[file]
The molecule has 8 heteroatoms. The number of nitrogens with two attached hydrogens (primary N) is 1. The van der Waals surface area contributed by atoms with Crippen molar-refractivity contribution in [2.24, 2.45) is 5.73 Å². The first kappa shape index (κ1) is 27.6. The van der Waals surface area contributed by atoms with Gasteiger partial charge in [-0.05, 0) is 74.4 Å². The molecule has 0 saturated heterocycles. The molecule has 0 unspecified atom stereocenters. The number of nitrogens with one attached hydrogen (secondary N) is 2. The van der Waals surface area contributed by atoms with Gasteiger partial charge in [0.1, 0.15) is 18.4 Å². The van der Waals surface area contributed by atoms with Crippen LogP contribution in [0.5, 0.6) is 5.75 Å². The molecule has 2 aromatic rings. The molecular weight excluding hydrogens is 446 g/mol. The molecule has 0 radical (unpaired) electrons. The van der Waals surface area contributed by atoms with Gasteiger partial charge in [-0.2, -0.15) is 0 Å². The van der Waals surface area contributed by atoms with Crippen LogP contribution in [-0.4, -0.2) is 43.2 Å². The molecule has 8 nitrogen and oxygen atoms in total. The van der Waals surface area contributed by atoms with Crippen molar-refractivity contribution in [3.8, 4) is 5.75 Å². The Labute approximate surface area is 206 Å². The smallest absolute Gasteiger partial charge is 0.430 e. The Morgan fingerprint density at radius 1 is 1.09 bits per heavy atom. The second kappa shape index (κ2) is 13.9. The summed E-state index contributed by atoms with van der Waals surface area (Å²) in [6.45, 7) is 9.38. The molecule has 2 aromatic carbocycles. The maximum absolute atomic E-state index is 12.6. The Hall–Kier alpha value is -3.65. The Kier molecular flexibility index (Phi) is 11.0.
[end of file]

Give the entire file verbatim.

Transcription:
The molecule has 8 heteroatoms. The number of nitrogens with two attached hydrogens (primary N) is 1. The van der Waals surface area contributed by atoms with Crippen molar-refractivity contribution in [2.24, 2.45) is 5.73 Å². The first kappa shape index (κ1) is 27.6. The van der Waals surface area contributed by atoms with Gasteiger partial charge in [-0.05, 0) is 74.4 Å². The molecule has 0 saturated heterocycles. The molecule has 0 unspecified atom stereocenters. The number of nitrogens with one attached hydrogen (secondary N) is 2. The van der Waals surface area contributed by atoms with Gasteiger partial charge in [0.1, 0.15) is 18.4 Å². The van der Waals surface area contributed by atoms with Crippen LogP contribution in [0.5, 0.6) is 5.75 Å². The molecule has 2 aromatic rings. The molecular weight excluding hydrogens is 446 g/mol. The molecule has 0 radical (unpaired) electrons. The van der Waals surface area contributed by atoms with Gasteiger partial charge in [-0.2, -0.15) is 0 Å². The van der Waals surface area contributed by atoms with Crippen LogP contribution in [-0.4, -0.2) is 43.2 Å². The molecule has 8 nitrogen and oxygen atoms in total. The van der Waals surface area contributed by atoms with Crippen molar-refractivity contribution in [3.8, 4) is 5.75 Å². The Labute approximate surface area is 206 Å². The smallest absolute Gasteiger partial charge is 0.430 e. The Morgan fingerprint density at radius 1 is 1.09 bits per heavy atom. The second kappa shape index (κ2) is 13.9. The summed E-state index contributed by atoms with van der Waals surface area (Å²) in [6.45, 7) is 9.38. The molecule has 2 aromatic carbocycles. The maximum absolute atomic E-state index is 12.6. The Hall–Kier alpha value is -3.65. The Kier molecular flexibility index (Phi) is 11.0.